Kimberley Cole 8:59
There is so much there that I could see we could have a series of podcasts just on breaking down all of those things. And I know in the report, you put in Forbes five biggest technology trends, most of which you mentioned there with artificial intelligence, machine learning, secondly, the metaverse then use of digital twin technology in a digitally editable world, four the widespread adoption of defi or decentralized finance. And then fifth, increasing connectedness in IoT. So I mean, there’s just so many areas now that compliance needs to be across and then if you bring in that whole ESG agenda, so it’s really fascinating now what you’ve got to cope with. So on that Carol, how about those kinds of developments that we’re seeing within a traditional compliance agenda? How is that evolving and changing?

Carol Beaumier 9:54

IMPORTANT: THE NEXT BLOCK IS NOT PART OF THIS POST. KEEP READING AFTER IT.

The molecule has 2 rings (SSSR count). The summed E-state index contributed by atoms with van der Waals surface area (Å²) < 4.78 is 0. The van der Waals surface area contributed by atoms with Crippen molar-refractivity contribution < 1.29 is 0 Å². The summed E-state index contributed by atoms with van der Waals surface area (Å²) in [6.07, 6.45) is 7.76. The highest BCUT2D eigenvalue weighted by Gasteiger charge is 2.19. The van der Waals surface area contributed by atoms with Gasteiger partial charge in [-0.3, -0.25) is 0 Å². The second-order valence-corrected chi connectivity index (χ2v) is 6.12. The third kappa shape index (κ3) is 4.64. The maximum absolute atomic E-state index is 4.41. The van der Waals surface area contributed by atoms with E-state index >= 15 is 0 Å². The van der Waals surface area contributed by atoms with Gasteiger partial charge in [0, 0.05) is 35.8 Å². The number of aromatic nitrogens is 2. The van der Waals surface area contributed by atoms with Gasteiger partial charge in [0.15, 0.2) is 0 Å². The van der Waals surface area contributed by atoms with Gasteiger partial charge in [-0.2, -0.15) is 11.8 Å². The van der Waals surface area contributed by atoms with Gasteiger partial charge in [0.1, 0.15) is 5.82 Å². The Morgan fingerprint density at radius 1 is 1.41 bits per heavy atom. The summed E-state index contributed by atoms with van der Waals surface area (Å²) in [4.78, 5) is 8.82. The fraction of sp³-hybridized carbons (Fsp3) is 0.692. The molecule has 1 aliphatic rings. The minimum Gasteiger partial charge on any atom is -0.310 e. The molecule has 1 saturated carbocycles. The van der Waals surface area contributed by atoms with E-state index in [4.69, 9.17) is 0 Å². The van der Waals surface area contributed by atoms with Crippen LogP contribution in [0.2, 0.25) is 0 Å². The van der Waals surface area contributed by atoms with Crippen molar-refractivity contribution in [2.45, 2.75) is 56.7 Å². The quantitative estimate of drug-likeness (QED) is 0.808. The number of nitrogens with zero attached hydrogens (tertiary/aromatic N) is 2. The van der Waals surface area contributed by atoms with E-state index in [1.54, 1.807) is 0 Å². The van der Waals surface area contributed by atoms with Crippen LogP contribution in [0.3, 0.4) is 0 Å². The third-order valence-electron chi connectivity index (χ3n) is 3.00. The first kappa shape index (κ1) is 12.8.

So this year, we focused on three traditional compliance responsibilities and again, I go back to there’s overlap here with some of what Bernadine just talked about. The first is financial crime compliance, which I think is a perennial entrant on our list, I think it continues to be one of the most dynamic areas of compliance for a number of reasons. And we continue to see new laws being rolled out in major markets across the globe. Certainly in the last year, we’ve dealt with a lot of geopolitical tensions which have had impacts on financial crime compliance programs, the recent developments in the virtual currency world, I mean, there’s just so much going on. And I’d also say that many financial crimes compliance departments are still on their own innovation journey and working toward understanding and implementing changes that they can make to make their compliance functions more efficient and more effective. So I think when you look at all of these together, there’s a lot going on there that will keep financial crimes compliance departments very busy. And then Bernadine referred to data. So I think from a regulatory compliance standpoint, data privacy continues to be a huge area of regulatory focus just because of the exponential amount of data that financial services companies have. And then we included in this category, cybersecurity, which we could argue could be in the broader risk mandate, but we were looking at it this year, in particular, from the standpoint of financial crime, and the growing impact and intersection it has with financial crimes compliance. I mean, that said, I think that cybersecurity continues to be an area of regulatory focus across any number of considerations, I’d say, particularly a recent focus on the operational resilience of companies following a cyber attack. And I think the other thing, from our standpoint, that makes these requirements kind of interesting is that if you think about them, there are no global standards, there are requirements that are issued either on a national, sometimes even more local level. So again, it kind of points to the complexity and the need for financial institutions to kind of sort through and reconcile what could be conflicting frameworks.